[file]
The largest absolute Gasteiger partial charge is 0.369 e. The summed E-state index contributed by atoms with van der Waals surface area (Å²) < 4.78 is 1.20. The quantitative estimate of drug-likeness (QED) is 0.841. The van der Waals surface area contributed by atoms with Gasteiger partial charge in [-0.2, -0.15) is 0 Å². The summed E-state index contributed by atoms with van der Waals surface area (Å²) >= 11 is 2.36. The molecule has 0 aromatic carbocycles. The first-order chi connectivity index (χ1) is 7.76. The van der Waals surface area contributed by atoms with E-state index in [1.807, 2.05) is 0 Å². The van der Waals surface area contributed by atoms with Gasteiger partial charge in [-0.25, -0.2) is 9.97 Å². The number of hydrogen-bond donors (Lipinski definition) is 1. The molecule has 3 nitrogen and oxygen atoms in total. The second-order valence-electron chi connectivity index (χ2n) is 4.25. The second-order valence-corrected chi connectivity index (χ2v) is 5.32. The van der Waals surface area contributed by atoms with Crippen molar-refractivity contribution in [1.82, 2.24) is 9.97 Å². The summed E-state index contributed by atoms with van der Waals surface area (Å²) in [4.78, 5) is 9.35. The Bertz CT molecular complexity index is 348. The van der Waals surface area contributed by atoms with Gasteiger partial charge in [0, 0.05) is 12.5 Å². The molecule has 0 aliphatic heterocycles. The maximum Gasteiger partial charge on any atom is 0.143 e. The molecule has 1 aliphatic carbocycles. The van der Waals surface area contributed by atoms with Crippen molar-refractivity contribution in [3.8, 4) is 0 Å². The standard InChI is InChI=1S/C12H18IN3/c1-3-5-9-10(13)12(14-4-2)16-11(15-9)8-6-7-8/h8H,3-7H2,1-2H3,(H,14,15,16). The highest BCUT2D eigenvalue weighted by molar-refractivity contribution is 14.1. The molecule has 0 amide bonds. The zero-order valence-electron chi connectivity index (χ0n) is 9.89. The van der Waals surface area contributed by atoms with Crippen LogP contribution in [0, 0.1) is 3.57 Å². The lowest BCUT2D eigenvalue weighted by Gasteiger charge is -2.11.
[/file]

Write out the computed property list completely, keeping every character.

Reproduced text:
The largest absolute Gasteiger partial charge is 0.369 e. The summed E-state index contributed by atoms with van der Waals surface area (Å²) < 4.78 is 1.20. The quantitative estimate of drug-likeness (QED) is 0.841. The van der Waals surface area contributed by atoms with Gasteiger partial charge in [-0.2, -0.15) is 0 Å². The summed E-state index contributed by atoms with van der Waals surface area (Å²) >= 11 is 2.36. The molecule has 0 aromatic carbocycles. The first-order chi connectivity index (χ1) is 7.76. The van der Waals surface area contributed by atoms with E-state index in [1.807, 2.05) is 0 Å². The van der Waals surface area contributed by atoms with Gasteiger partial charge in [-0.25, -0.2) is 9.97 Å². The number of hydrogen-bond donors (Lipinski definition) is 1. The molecule has 3 nitrogen and oxygen atoms in total. The second-order valence-electron chi connectivity index (χ2n) is 4.25. The second-order valence-corrected chi connectivity index (χ2v) is 5.32. The van der Waals surface area contributed by atoms with Crippen molar-refractivity contribution in [1.82, 2.24) is 9.97 Å². The summed E-state index contributed by atoms with van der Waals surface area (Å²) in [4.78, 5) is 9.35. The Bertz CT molecular complexity index is 348. The van der Waals surface area contributed by atoms with Gasteiger partial charge in [0, 0.05) is 12.5 Å². The molecule has 0 aliphatic heterocycles. The maximum Gasteiger partial charge on any atom is 0.143 e. The molecule has 1 aliphatic carbocycles. The van der Waals surface area contributed by atoms with Crippen molar-refractivity contribution in [3.8, 4) is 0 Å². The standard InChI is InChI=1S/C12H18IN3/c1-3-5-9-10(13)12(14-4-2)16-11(15-9)8-6-7-8/h8H,3-7H2,1-2H3,(H,14,15,16). The highest BCUT2D eigenvalue weighted by molar-refractivity contribution is 14.1. The molecule has 0 amide bonds. The zero-order valence-electron chi connectivity index (χ0n) is 9.89. The van der Waals surface area contributed by atoms with Crippen LogP contribution in [0, 0.1) is 3.57 Å². The lowest BCUT2D eigenvalue weighted by Gasteiger charge is -2.11.